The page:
Entitlement, Shame, and Gratitude : The Case for Reimagining Social Privilege
A handful of words in the English language have the power to slam conversations to a screeching halt. In most cases, these words gain their power from their ability to utterly dismiss the humanity, agency, or moral legitimacy of another person. For many Americans, one of these words is “privilege.”
In our culture’s ever-developing pursuit of social justice, “privileged” has become a go-to word for describing people or groups we deem insensitive to the plight of the marginalized. “White privilege,” for instance, references the fact that Caucasians are less likely to experience hindrances on their path toward social and material success, particularly in comparison to African-Americans and Latinos, and it also signals the fact that white Americans rarely have to deal with racialized treatment (whether benign, ignorant, or malicious).
For example, if a white person is initially skeptical of whether shootings of unarmed black men are racially charged, a more social justice-minded individual will be quick to note that this person could or would only be skeptical out of his position of privilege. In turn, the first person is likely to be aghast, quickly assembling a reasoned defense for his position or accusing the second person of trying to nullify his opinion. Rarely do we see someone respond to a charge of being privileged with patience, understanding, and civility, even if that person believes white privilege to be a real phenomenon.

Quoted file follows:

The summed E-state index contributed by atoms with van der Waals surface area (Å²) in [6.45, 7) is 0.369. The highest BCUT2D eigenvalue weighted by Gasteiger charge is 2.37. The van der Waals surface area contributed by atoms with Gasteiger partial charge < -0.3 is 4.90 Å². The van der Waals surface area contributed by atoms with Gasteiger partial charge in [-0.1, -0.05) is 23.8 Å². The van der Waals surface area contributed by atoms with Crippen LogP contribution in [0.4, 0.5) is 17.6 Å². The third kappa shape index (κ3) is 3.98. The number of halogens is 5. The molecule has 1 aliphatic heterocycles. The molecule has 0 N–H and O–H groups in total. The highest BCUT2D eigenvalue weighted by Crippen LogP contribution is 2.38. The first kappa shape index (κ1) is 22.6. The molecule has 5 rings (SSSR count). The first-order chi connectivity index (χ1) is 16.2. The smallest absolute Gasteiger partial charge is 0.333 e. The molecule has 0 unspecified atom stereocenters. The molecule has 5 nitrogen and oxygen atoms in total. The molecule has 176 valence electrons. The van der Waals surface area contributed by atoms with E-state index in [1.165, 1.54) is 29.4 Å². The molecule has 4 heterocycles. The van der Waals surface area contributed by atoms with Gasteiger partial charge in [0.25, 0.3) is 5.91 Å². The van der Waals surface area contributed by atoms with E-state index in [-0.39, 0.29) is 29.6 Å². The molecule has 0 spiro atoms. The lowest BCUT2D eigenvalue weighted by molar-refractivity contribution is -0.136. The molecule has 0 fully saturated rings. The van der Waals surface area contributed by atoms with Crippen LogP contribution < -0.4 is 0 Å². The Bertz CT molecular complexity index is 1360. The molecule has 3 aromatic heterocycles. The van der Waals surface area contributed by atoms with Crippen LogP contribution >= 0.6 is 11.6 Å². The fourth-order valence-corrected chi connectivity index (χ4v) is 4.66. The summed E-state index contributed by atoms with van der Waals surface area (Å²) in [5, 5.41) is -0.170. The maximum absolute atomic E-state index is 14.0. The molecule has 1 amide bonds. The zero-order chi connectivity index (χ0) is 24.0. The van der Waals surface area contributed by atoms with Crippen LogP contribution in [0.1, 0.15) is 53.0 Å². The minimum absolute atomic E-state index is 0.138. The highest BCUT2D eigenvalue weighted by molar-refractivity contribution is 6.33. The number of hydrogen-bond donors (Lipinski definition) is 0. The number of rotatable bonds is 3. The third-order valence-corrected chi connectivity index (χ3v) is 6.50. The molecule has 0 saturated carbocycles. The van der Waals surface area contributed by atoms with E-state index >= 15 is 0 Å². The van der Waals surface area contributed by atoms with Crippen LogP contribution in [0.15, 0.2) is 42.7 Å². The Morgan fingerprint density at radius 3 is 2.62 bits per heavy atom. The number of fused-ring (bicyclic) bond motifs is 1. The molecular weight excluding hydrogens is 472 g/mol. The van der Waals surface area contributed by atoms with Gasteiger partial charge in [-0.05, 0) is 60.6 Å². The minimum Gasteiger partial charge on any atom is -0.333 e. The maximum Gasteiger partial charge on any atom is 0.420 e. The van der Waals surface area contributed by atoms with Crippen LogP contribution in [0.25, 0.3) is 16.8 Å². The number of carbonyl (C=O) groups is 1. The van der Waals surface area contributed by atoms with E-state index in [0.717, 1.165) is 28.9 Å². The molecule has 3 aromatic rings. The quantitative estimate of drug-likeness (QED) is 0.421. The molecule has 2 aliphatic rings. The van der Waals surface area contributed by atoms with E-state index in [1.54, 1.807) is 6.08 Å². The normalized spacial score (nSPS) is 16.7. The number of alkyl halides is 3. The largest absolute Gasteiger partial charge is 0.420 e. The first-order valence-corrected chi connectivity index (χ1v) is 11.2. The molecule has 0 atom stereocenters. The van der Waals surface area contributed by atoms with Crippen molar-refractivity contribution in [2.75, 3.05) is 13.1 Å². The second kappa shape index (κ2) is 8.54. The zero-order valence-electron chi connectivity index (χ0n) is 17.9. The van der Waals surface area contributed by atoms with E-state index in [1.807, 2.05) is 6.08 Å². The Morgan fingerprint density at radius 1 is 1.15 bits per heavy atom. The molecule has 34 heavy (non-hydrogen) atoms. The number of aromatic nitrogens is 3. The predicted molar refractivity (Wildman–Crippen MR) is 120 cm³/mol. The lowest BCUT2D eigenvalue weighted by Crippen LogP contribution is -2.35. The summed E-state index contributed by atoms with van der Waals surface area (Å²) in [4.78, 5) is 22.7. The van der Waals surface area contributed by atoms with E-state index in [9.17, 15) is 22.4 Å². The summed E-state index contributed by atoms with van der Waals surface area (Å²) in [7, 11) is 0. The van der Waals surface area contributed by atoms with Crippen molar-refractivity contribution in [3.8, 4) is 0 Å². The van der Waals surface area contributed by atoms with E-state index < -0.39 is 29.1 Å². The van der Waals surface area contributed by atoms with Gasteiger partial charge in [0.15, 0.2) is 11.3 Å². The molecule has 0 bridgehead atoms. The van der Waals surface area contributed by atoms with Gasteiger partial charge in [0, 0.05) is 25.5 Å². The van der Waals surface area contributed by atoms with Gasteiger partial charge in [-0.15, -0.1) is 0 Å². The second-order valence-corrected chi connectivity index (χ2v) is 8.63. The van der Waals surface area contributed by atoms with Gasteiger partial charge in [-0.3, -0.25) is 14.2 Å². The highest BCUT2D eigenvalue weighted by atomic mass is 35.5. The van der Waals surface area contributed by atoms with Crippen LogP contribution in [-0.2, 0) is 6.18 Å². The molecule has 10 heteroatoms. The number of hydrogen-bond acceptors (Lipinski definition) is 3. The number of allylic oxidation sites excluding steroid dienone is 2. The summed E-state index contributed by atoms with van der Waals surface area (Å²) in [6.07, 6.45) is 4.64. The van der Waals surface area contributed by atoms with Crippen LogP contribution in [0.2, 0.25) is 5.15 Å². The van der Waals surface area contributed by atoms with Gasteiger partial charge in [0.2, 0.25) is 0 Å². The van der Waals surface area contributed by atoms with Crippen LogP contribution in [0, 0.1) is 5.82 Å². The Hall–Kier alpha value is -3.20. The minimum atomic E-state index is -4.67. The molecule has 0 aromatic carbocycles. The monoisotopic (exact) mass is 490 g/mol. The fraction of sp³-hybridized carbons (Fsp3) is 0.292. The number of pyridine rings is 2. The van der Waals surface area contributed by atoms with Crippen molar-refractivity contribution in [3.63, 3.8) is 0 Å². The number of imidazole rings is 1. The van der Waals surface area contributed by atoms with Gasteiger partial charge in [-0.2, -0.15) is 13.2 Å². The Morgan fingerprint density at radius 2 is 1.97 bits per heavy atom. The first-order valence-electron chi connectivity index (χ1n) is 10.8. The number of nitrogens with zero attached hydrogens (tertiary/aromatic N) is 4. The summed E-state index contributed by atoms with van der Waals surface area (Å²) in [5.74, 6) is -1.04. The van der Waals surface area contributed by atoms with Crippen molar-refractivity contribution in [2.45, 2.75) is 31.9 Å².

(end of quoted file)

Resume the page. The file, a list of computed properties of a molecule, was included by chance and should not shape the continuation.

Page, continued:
It should be apparent that the term “privilege” has severe limitations when discussing social issues. Though it is not always done intentionally, using “privilege” in such situations often dismisses the worth of the other’s opinion solely due to her position. “Oh, so I can’t analyze a videotape because I’m white?” Offense is taken because the person sees her “whiteness” as out of her control.
This is not to say that privilege of the aforementioned definition does not exist; it is improper for individuals to dismiss the role their various social positions play. History matters, so yesterday’s racialized society influences today. Money matters, so material success will affect how both a person and his or her family sees the world. Geography matters, so a person’s location will shape his or her understanding of broader reality.
For communicative purposes, however, I posit that both the left and right need to reassess their understanding of what “privilege” means. Perhaps we could find more common ground if we returned to the basic understanding of the word.
Outside conversations of social justice, “privilege” usually describes a particular situation rather than a state of affairs. When I was a kid, for example, I was often reminded that video games “were a privilege, not a right.” The message was clear — you are not owed these video games, and you are not owed access to them. As a result, it was completely fair for my parents to restrict my access to my games if I was using them irresponsibly. The privilege could come and go as its effect on my life varied. Privileges are often contrasted with rights. Unlike a privilege, a right is essential to a person’s humanity and cannot be revoked. The right to life is perhaps the most obvious right we attribute to a person. Other rights may be granted through contracts of various sorts, and those rights will be permanent so long as the contract holds.